Among many of our New Year’s resolutions will be attempting to become trimmer and fitter after the usual extravagances of Christmas, especially in these strange times when many physical and social activities have been curtailed and more time spent indoors. Dieting, health and, for some, preoccupation with body image may have reached extremes in our modern world, yet such concerns are far from new. History reveals myriad attempts at weight management, from use of alcohol, pills, cigarettes and soap to healthy eating programmes.
As the Christmas cards come down for another year this month and some New Year wishes arrive in the post, I pause to remember that my own grandfather had at one time been a travelling salesman for Raphael Tuck & Sons, the greetings card and postcard manufacturer. I never met my granddad as he passed away the year before I was born, but my dad told me stories about his father packing his samples into the boot of a Morris Oxford 6 Special Coupe. I eventually got a picture of the car, from my cousin, and this showed the boxy vehicle with a large boot into which my grandfather could carry his cases of cards – though the framing of the snap leaves a bit to be desired where the photographer has cut off the nose of the vehicle.
It’s always disheartening when a murder goes unsolved, and a perpetrator does not face justice. Even in our modern age, with forensics and DNA, cases do not always get the kind of resolution we’d like. The recent BBC Wales series Dark Land, which I was the resident crime historian on, looked at four unsolved Welsh cases from the 20th century, and viewers have sent suggestions for other cases we could look at in response, showing that there are many cases that have left those involved with them with a sense of unfinished business. They have not seen a resolution – nobody has been locked up and made to pay for their crimes.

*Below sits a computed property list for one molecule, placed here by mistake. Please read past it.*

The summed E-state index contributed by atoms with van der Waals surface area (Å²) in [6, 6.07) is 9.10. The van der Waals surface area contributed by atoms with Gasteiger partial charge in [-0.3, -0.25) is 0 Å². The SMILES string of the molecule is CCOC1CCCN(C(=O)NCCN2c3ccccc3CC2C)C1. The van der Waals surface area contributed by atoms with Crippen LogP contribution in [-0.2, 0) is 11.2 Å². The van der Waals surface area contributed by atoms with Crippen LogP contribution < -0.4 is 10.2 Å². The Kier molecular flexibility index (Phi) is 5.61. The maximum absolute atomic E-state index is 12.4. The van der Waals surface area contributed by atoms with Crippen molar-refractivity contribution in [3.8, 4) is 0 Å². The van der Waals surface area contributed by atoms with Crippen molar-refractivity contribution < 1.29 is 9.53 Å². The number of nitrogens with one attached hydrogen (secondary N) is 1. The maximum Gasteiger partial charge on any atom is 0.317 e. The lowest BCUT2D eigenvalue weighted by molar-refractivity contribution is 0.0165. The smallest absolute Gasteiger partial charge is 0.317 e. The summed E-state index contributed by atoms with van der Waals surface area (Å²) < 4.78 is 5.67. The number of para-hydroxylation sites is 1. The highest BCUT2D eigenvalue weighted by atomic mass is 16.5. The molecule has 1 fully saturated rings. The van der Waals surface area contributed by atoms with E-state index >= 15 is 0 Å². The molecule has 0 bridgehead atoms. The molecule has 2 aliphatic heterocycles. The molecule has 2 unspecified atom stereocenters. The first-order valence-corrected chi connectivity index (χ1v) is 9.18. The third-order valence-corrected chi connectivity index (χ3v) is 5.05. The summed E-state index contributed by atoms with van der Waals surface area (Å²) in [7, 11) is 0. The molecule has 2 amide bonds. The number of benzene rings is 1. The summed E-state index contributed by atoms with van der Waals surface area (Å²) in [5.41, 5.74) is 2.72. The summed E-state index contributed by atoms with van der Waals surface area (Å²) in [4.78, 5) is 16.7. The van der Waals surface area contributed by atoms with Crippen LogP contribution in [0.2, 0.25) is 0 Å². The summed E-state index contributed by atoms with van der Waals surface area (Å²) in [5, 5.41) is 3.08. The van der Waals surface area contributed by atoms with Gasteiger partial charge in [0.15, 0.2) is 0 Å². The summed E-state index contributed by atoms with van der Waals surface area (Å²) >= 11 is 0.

As coronavirus took over Britain, the public became increasingly interested in statistics regarding detected cases, deaths and data comparison with other countries. Our ancestors also took a great interest in statistics. However, looking at the evidence, can we trust the criminal data completed by the Victorians?
TheGenealogist has released more college and university registers into its expanding Educational Records collection, adding a quarter of a million additional individuals. This release includes records from England, Scotland, Ireland, The Netherlands, New Zealand and even a college from Portugal.
Mudlarking – scavenging for items of value in the shores of a river – has been documented along the Thames and elsewhere for more than two centuries, and continues to this day as a pastime. This volume brings together for the ﬁrst time a wide variety of 19th century sources about the mudlarks of history and the hardships they faced. A perfect companion to Lara Maiklem’s popular recent book Mudlarking.
As in many industries, technological advances brought mechanisation and mass production to the leather trade during the 19th and early 20th centuries. Some sectors progressed, providing employment for hundreds of thousands of our ancestors, while other practices and products grew outmoded, inspiring new ways of processing and using leather.
London has always been a city of renewal – plagues and fires have decimated its population and scarred its buildings, but every time it has recovered and rebuilt itself bigger and better than before. Little wonder, then, that so many of our ancestors were drawn there, whether from dwindling rural settlements around the country or from countries across the globe.
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